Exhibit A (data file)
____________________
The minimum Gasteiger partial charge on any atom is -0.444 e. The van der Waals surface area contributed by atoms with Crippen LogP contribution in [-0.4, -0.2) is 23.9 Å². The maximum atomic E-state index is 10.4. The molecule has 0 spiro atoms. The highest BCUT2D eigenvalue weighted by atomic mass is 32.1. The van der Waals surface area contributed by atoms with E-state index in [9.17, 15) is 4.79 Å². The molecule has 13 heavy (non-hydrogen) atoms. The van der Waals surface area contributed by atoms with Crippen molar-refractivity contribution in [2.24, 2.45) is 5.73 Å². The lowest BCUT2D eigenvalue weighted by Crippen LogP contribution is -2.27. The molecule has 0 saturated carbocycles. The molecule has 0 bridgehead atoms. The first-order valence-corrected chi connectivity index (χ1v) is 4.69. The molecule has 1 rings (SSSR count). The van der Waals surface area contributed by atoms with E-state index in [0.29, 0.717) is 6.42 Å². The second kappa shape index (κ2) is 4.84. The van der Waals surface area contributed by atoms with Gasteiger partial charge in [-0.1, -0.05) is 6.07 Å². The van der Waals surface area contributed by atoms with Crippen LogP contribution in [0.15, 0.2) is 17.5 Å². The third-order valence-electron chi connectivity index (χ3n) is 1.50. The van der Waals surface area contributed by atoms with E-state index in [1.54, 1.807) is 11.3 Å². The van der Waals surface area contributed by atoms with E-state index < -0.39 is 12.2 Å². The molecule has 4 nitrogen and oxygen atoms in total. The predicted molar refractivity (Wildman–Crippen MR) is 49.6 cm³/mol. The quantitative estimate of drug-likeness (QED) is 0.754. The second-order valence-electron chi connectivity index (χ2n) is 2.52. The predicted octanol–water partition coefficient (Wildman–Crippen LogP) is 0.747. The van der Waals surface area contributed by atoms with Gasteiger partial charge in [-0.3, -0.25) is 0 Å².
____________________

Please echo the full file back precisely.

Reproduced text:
The minimum Gasteiger partial charge on any atom is -0.444 e. The van der Waals surface area contributed by atoms with Crippen LogP contribution in [-0.4, -0.2) is 23.9 Å². The maximum atomic E-state index is 10.4. The molecule has 0 spiro atoms. The highest BCUT2D eigenvalue weighted by atomic mass is 32.1. The van der Waals surface area contributed by atoms with E-state index in [9.17, 15) is 4.79 Å². The molecule has 13 heavy (non-hydrogen) atoms. The van der Waals surface area contributed by atoms with Crippen molar-refractivity contribution in [2.24, 2.45) is 5.73 Å². The lowest BCUT2D eigenvalue weighted by Crippen LogP contribution is -2.27. The molecule has 0 saturated carbocycles. The molecule has 0 bridgehead atoms. The first-order valence-corrected chi connectivity index (χ1v) is 4.69. The molecule has 1 rings (SSSR count). The van der Waals surface area contributed by atoms with E-state index in [0.29, 0.717) is 6.42 Å². The second kappa shape index (κ2) is 4.84. The van der Waals surface area contributed by atoms with Gasteiger partial charge in [-0.1, -0.05) is 6.07 Å². The van der Waals surface area contributed by atoms with Crippen LogP contribution in [0.15, 0.2) is 17.5 Å². The third-order valence-electron chi connectivity index (χ3n) is 1.50. The van der Waals surface area contributed by atoms with E-state index in [1.54, 1.807) is 11.3 Å². The van der Waals surface area contributed by atoms with E-state index < -0.39 is 12.2 Å². The molecule has 4 nitrogen and oxygen atoms in total. The predicted molar refractivity (Wildman–Crippen MR) is 49.6 cm³/mol. The quantitative estimate of drug-likeness (QED) is 0.754. The second-order valence-electron chi connectivity index (χ2n) is 2.52. The predicted octanol–water partition coefficient (Wildman–Crippen LogP) is 0.747. The van der Waals surface area contributed by atoms with Gasteiger partial charge in [-0.3, -0.25) is 0 Å².